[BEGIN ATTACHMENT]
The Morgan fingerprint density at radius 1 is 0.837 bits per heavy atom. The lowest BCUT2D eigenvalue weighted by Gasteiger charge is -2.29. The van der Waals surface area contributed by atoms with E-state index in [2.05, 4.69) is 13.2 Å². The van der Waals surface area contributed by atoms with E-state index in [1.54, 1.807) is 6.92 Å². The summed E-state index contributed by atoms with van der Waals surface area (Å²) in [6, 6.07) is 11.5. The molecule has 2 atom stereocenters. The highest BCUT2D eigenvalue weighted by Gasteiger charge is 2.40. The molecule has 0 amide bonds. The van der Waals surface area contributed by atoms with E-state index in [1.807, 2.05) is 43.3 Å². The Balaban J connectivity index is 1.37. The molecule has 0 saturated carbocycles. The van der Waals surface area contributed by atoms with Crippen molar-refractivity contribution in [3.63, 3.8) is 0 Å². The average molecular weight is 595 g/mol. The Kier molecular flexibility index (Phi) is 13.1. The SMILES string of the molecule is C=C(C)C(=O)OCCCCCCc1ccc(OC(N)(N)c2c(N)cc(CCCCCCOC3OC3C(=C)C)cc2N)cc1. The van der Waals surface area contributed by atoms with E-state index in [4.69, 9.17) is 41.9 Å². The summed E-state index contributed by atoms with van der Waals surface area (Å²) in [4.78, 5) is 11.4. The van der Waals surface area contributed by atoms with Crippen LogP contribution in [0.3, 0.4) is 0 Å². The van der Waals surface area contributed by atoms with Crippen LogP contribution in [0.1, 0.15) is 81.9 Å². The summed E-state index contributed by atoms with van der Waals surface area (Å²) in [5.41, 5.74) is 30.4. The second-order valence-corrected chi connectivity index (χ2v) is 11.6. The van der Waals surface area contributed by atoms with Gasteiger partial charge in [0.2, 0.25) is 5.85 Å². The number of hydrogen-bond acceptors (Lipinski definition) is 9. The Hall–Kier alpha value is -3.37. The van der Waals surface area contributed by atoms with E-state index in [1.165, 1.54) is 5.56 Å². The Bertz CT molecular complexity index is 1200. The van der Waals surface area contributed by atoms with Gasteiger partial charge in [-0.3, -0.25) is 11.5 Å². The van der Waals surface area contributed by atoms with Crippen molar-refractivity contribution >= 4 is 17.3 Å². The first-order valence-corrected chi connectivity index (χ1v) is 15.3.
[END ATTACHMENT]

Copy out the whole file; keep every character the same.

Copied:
The Morgan fingerprint density at radius 1 is 0.837 bits per heavy atom. The lowest BCUT2D eigenvalue weighted by Gasteiger charge is -2.29. The van der Waals surface area contributed by atoms with E-state index in [2.05, 4.69) is 13.2 Å². The van der Waals surface area contributed by atoms with E-state index in [1.54, 1.807) is 6.92 Å². The summed E-state index contributed by atoms with van der Waals surface area (Å²) in [6, 6.07) is 11.5. The molecule has 2 atom stereocenters. The highest BCUT2D eigenvalue weighted by Gasteiger charge is 2.40. The molecule has 0 amide bonds. The van der Waals surface area contributed by atoms with E-state index in [1.807, 2.05) is 43.3 Å². The Balaban J connectivity index is 1.37. The molecule has 0 saturated carbocycles. The van der Waals surface area contributed by atoms with Crippen molar-refractivity contribution in [3.63, 3.8) is 0 Å². The average molecular weight is 595 g/mol. The Kier molecular flexibility index (Phi) is 13.1. The SMILES string of the molecule is C=C(C)C(=O)OCCCCCCc1ccc(OC(N)(N)c2c(N)cc(CCCCCCOC3OC3C(=C)C)cc2N)cc1. The van der Waals surface area contributed by atoms with E-state index in [4.69, 9.17) is 41.9 Å². The summed E-state index contributed by atoms with van der Waals surface area (Å²) in [4.78, 5) is 11.4. The van der Waals surface area contributed by atoms with Crippen LogP contribution in [0.3, 0.4) is 0 Å². The van der Waals surface area contributed by atoms with Crippen LogP contribution in [0.1, 0.15) is 81.9 Å². The summed E-state index contributed by atoms with van der Waals surface area (Å²) in [5.41, 5.74) is 30.4. The second-order valence-corrected chi connectivity index (χ2v) is 11.6. The van der Waals surface area contributed by atoms with Gasteiger partial charge in [0.2, 0.25) is 5.85 Å². The number of hydrogen-bond acceptors (Lipinski definition) is 9. The Hall–Kier alpha value is -3.37. The van der Waals surface area contributed by atoms with E-state index in [1.165, 1.54) is 5.56 Å². The Bertz CT molecular complexity index is 1200. The van der Waals surface area contributed by atoms with Gasteiger partial charge in [-0.3, -0.25) is 11.5 Å². The van der Waals surface area contributed by atoms with Crippen molar-refractivity contribution >= 4 is 17.3 Å². The first-order valence-corrected chi connectivity index (χ1v) is 15.3.